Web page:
For all they were so little, each dish had four or five different components. And the spacing of the many offerings was just right – plenty of time between to chat and to savour the flavours.

We were there for four hours. We had an absolute ball. We were like a couple of kids in a candy shop, and our lovely waitress wasn’t at all snooty or condescending about our excitement; she seemed to take pleasure in it.

We were intrigued, however, by the clientele. One, they were young. Really young. What were they doing there – how could twenty-somethings possibly have saved up enough money in their short lives to go to such a place? There must be a lot of young adults around with plenty of disposable income.

Two, they didn’t look as excited as we felt. The two young women at the table next to us looked positively bored and spent the entire evening texting on their mobile phones.

There was no part of me that envied them. At the risk of sounding like a complete old sour puss, if they eat at a place like this now, what have these young people to look forward to? I positively glowed all next day and will never forget our big night out. And later in the week when we went to one of our local cheapies (cheap eating establishment in Brunswick, tautology, I know) to celebrate our younger daughter’s birthday, I had just as much fun. And at the end of a long day, my bowl of rice and dal at home gives me almost as much enjoyment as the Wagyu beef.

I wonder if people who are so loaded they can have anything, the minute they fancy it, really enjoy it? When our kids were little and we did a lot of camping, my husband had a line that he would deliver when we were sleeping under the stars or swimming under a waterfall. ‘Bill Gates eat your heart out’. He has a point.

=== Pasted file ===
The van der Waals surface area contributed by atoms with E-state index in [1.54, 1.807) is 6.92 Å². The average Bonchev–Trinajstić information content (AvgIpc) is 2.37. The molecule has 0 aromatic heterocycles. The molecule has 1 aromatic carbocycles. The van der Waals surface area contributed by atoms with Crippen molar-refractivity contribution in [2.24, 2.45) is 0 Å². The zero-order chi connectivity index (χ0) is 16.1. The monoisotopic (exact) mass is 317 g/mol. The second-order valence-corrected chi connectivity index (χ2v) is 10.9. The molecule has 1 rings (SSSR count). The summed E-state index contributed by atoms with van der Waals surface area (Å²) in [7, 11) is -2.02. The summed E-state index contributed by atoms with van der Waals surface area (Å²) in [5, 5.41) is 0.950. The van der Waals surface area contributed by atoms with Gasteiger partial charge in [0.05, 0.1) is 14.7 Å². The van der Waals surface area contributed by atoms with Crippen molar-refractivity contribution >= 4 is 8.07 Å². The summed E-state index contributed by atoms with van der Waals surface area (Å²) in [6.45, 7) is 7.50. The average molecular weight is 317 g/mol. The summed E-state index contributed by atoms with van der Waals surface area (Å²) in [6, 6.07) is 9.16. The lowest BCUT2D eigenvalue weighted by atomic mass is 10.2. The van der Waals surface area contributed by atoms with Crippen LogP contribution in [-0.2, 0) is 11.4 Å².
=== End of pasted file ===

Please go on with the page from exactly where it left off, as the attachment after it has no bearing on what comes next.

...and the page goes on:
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Reader Comments (2)

lovely post clare, how i miss melbourne (and brunswick - esp warwick thai!)

November 16, 2010 | Unregistered Commenterdanger.c

Hi Clare,
I now feasted on reading your last stories and feel so good about it! Hope a new book will be on the way soon... (knowing that you did not plan one - but just to be able to indulge in this warmness of sharing the same values and finding them expressed with such normal-appearing but actually extra-ordinaryly told stories.)
Sorry, the rest has nothing to do with the stories (even though I would like to write much more, but our flight to Germany is going soon!)...
I can not find my address book with the address of Ally in it - may I send my letter to her to your place and you kindly forward it to her? Thank you!!
And, one last asking for a favour for this year: Maria will have her 19th birthday on the 31st December and will be at our house with two German friends. If you are around, could you maybe send her some kind of Indian greeting, just as you welcomed us with a bunch of flowers when we first arrived?
Have a wonderful holiday and I will get in touch with you at the end of January - let's have another crepes-night with German/Indian ingredients!
Love Eva

December 26, 2010 | Unregistered CommenterEva